The crisis has created opportunities for China ports to catch up with its foreign competitors. For this reason, current plans call for Yangshan Port in Shanghai, to have 30 terminals capable of processing 15 million containers a year, by 2020. The northern city of Tianjin has established a shipbuilding investment fund following the crisis. Its main goal is to acquire shares in ailing shipyards, support mergers and acquisitions, and buy ships for which orders were cancelled or forfeited. This is part of China’s strategy to help its shipyards survive the crisis.
The ship-recycling industry experienced its largest growth period in history, after the crisis saw rates for many vessels types collapse. With a three-fold increasing in ship-scrapping expected globally the year following the crisis, more than 1000 ships were destined for the breakers’ yards. There were fears that existing yards at that time could not handle the workload  .
More the costs for maritime transport services were dropping, the more it made sense that the Western companies outsource their productions, to other parts of the world. This profited to developing countries where labor cost are lower.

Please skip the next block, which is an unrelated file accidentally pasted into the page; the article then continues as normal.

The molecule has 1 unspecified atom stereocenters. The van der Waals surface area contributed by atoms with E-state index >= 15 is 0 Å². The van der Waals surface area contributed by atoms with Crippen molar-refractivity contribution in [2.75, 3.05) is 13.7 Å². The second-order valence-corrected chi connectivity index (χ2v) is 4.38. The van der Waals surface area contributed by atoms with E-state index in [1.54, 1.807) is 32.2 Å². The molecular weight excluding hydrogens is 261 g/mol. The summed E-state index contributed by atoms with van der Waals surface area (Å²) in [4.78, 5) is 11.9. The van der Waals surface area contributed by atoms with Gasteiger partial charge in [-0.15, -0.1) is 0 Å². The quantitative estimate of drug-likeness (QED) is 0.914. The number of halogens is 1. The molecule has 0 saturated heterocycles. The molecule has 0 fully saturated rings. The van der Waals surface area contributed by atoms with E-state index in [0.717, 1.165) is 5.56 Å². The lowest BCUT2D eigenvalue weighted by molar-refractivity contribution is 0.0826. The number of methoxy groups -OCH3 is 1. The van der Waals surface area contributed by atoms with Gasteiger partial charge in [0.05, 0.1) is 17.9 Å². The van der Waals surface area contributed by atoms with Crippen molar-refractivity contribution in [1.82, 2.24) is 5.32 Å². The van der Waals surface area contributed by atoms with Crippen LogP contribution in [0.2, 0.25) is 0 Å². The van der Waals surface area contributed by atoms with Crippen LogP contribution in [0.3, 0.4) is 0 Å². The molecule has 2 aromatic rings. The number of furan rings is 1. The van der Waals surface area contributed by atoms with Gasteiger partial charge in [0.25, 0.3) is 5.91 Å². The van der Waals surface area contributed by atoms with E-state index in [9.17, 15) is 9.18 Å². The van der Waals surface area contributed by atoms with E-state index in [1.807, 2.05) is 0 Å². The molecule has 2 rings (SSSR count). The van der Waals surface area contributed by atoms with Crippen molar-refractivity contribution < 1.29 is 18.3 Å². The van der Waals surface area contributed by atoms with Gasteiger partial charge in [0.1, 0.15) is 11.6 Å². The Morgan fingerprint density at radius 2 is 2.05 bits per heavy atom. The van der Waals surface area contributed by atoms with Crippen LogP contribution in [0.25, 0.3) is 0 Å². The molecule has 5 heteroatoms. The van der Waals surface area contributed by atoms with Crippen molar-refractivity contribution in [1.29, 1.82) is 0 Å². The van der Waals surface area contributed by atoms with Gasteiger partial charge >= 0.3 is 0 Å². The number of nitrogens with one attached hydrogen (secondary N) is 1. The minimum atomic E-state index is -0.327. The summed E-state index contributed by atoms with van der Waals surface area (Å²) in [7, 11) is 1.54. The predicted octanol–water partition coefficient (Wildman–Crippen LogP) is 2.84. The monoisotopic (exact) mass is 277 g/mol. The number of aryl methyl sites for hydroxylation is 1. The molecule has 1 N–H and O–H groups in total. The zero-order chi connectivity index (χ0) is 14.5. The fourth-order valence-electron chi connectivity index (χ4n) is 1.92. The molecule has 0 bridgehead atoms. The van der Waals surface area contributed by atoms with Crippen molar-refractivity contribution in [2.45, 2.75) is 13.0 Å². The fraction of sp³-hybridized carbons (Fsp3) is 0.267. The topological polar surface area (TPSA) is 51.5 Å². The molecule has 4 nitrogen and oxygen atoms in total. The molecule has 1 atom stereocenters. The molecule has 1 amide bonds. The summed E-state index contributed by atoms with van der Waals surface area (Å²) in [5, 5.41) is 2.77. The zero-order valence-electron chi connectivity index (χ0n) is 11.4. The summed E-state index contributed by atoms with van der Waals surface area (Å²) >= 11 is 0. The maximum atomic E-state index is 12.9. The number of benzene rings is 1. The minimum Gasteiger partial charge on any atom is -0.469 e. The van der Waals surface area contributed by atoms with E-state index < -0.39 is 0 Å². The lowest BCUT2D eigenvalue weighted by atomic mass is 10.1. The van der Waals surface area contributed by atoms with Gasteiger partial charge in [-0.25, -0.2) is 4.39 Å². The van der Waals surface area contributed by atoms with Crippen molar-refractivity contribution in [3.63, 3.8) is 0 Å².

6. Possible Adjustments in Time of Crisis
More often, the freight rates and second-hand vessel prices react immediately to a change in the supply and demand balance. Five ways by which the container-ships market, and at some extents the shipping industry, can adjust the industry’s supply to a decline in demand while still saving costs.
6.1. Reduce Sailing Speed
Shipping companies can reduce sailing speeds and thereby the fuel consumption to cope with the drop in freight rates over the last few years. Kirschbaum E. (2008)  estimated that a 10% reduction in speed can lead to a 25% reduction in fuel consumption.